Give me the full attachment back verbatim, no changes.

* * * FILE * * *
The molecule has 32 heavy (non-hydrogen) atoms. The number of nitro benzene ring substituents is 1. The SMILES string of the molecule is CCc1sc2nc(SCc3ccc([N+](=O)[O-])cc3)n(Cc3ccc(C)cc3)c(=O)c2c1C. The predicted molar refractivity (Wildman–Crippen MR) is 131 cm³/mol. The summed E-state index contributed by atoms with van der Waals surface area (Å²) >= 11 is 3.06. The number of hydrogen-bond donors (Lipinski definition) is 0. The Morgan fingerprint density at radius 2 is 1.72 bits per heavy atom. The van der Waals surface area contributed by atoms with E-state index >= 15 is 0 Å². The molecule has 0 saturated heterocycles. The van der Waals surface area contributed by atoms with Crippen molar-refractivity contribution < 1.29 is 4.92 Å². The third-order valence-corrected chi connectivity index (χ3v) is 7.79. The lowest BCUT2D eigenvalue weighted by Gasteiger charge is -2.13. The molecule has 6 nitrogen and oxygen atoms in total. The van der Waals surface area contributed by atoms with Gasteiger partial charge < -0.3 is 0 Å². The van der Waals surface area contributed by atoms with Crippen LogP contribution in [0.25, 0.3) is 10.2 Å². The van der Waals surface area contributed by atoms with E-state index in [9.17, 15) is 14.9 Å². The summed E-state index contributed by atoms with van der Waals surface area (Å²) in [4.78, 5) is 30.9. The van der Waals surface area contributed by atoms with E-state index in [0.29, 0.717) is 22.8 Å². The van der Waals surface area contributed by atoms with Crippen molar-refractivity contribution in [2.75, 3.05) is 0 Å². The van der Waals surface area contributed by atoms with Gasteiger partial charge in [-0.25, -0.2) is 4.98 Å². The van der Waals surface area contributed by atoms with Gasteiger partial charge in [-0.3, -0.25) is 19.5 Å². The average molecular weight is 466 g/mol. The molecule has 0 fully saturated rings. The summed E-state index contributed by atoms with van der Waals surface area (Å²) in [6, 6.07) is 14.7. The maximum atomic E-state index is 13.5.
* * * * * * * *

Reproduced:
The molecule has 32 heavy (non-hydrogen) atoms. The number of nitro benzene ring substituents is 1. The SMILES string of the molecule is CCc1sc2nc(SCc3ccc([N+](=O)[O-])cc3)n(Cc3ccc(C)cc3)c(=O)c2c1C. The predicted molar refractivity (Wildman–Crippen MR) is 131 cm³/mol. The summed E-state index contributed by atoms with van der Waals surface area (Å²) >= 11 is 3.06. The number of hydrogen-bond donors (Lipinski definition) is 0. The Morgan fingerprint density at radius 2 is 1.72 bits per heavy atom. The van der Waals surface area contributed by atoms with E-state index >= 15 is 0 Å². The molecule has 0 saturated heterocycles. The van der Waals surface area contributed by atoms with Crippen molar-refractivity contribution < 1.29 is 4.92 Å². The third-order valence-corrected chi connectivity index (χ3v) is 7.79. The lowest BCUT2D eigenvalue weighted by Gasteiger charge is -2.13. The molecule has 6 nitrogen and oxygen atoms in total. The van der Waals surface area contributed by atoms with Gasteiger partial charge < -0.3 is 0 Å². The van der Waals surface area contributed by atoms with Crippen LogP contribution in [0.25, 0.3) is 10.2 Å². The van der Waals surface area contributed by atoms with E-state index in [9.17, 15) is 14.9 Å². The summed E-state index contributed by atoms with van der Waals surface area (Å²) in [4.78, 5) is 30.9. The van der Waals surface area contributed by atoms with E-state index in [0.29, 0.717) is 22.8 Å². The van der Waals surface area contributed by atoms with Crippen molar-refractivity contribution in [2.75, 3.05) is 0 Å². The van der Waals surface area contributed by atoms with Gasteiger partial charge in [-0.25, -0.2) is 4.98 Å². The van der Waals surface area contributed by atoms with Gasteiger partial charge in [-0.3, -0.25) is 19.5 Å². The average molecular weight is 466 g/mol. The molecule has 0 fully saturated rings. The summed E-state index contributed by atoms with van der Waals surface area (Å²) in [6, 6.07) is 14.7. The maximum atomic E-state index is 13.5.